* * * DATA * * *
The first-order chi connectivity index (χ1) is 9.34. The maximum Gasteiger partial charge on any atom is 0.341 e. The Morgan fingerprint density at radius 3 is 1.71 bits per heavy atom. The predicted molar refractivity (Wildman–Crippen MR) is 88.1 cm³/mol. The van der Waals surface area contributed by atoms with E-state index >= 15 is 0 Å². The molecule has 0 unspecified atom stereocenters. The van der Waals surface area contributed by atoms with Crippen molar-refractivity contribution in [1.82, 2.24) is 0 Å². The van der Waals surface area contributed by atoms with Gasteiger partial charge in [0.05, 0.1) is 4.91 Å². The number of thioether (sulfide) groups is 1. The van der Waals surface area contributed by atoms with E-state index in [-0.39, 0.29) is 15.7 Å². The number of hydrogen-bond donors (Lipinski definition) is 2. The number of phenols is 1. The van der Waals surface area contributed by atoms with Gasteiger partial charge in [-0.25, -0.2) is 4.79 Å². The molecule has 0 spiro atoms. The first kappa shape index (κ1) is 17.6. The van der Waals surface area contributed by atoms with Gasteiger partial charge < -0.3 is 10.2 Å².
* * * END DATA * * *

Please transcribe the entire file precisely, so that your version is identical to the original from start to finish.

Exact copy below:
The first-order chi connectivity index (χ1) is 9.34. The maximum Gasteiger partial charge on any atom is 0.341 e. The Morgan fingerprint density at radius 3 is 1.71 bits per heavy atom. The predicted molar refractivity (Wildman–Crippen MR) is 88.1 cm³/mol. The van der Waals surface area contributed by atoms with E-state index >= 15 is 0 Å². The molecule has 0 unspecified atom stereocenters. The van der Waals surface area contributed by atoms with Crippen molar-refractivity contribution in [1.82, 2.24) is 0 Å². The van der Waals surface area contributed by atoms with Gasteiger partial charge in [0.05, 0.1) is 4.91 Å². The number of thioether (sulfide) groups is 1. The van der Waals surface area contributed by atoms with E-state index in [-0.39, 0.29) is 15.7 Å². The number of hydrogen-bond donors (Lipinski definition) is 2. The number of phenols is 1. The van der Waals surface area contributed by atoms with Gasteiger partial charge in [-0.25, -0.2) is 4.79 Å². The molecule has 0 spiro atoms. The first kappa shape index (κ1) is 17.6. The van der Waals surface area contributed by atoms with Gasteiger partial charge < -0.3 is 10.2 Å².